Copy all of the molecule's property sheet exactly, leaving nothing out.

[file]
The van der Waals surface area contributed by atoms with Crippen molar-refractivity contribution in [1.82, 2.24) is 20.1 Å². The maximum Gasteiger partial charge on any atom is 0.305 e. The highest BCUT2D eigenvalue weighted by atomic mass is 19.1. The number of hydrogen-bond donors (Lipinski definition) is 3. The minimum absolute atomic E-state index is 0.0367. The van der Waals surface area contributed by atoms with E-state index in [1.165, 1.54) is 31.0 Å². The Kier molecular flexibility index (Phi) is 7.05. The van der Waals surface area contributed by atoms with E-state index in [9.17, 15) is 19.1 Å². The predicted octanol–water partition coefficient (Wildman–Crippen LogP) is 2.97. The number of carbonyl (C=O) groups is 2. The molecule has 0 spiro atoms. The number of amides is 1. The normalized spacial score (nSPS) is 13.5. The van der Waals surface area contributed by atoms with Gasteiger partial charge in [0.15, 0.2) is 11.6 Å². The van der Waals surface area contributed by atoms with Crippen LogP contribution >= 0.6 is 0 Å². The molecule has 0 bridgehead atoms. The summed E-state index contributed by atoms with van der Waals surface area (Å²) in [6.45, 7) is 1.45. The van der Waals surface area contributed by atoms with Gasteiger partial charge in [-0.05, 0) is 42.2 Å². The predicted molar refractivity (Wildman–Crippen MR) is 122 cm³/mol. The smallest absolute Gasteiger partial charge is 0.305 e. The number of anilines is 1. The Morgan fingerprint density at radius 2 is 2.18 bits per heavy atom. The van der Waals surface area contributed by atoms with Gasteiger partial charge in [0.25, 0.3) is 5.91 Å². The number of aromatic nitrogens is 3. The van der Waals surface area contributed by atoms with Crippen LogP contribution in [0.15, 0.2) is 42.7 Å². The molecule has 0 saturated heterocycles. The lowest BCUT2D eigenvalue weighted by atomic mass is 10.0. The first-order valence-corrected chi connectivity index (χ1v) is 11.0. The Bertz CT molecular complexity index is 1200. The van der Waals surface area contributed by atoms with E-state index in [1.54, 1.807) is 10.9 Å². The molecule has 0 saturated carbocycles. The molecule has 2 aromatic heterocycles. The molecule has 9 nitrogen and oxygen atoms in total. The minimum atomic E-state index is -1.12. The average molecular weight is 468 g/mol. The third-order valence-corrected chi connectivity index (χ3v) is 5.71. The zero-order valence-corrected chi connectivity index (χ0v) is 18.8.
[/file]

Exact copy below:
The van der Waals surface area contributed by atoms with Crippen molar-refractivity contribution in [1.82, 2.24) is 20.1 Å². The maximum Gasteiger partial charge on any atom is 0.305 e. The highest BCUT2D eigenvalue weighted by atomic mass is 19.1. The number of hydrogen-bond donors (Lipinski definition) is 3. The minimum absolute atomic E-state index is 0.0367. The van der Waals surface area contributed by atoms with E-state index in [1.165, 1.54) is 31.0 Å². The Kier molecular flexibility index (Phi) is 7.05. The van der Waals surface area contributed by atoms with E-state index in [9.17, 15) is 19.1 Å². The predicted octanol–water partition coefficient (Wildman–Crippen LogP) is 2.97. The number of carbonyl (C=O) groups is 2. The molecule has 0 spiro atoms. The number of amides is 1. The normalized spacial score (nSPS) is 13.5. The van der Waals surface area contributed by atoms with Gasteiger partial charge in [0.15, 0.2) is 11.6 Å². The van der Waals surface area contributed by atoms with Crippen LogP contribution >= 0.6 is 0 Å². The molecule has 0 bridgehead atoms. The summed E-state index contributed by atoms with van der Waals surface area (Å²) in [6.45, 7) is 1.45. The van der Waals surface area contributed by atoms with Gasteiger partial charge in [-0.05, 0) is 42.2 Å². The predicted molar refractivity (Wildman–Crippen MR) is 122 cm³/mol. The smallest absolute Gasteiger partial charge is 0.305 e. The number of anilines is 1. The Morgan fingerprint density at radius 2 is 2.18 bits per heavy atom. The van der Waals surface area contributed by atoms with Gasteiger partial charge in [0.25, 0.3) is 5.91 Å². The number of aromatic nitrogens is 3. The van der Waals surface area contributed by atoms with Crippen LogP contribution in [0.15, 0.2) is 42.7 Å². The molecule has 0 saturated heterocycles. The lowest BCUT2D eigenvalue weighted by atomic mass is 10.0. The first-order valence-corrected chi connectivity index (χ1v) is 11.0. The Bertz CT molecular complexity index is 1200. The van der Waals surface area contributed by atoms with E-state index in [1.54, 1.807) is 10.9 Å². The molecule has 0 saturated carbocycles. The molecule has 2 aromatic heterocycles. The molecule has 9 nitrogen and oxygen atoms in total. The minimum atomic E-state index is -1.12. The average molecular weight is 468 g/mol. The third-order valence-corrected chi connectivity index (χ3v) is 5.71. The zero-order valence-corrected chi connectivity index (χ0v) is 18.8.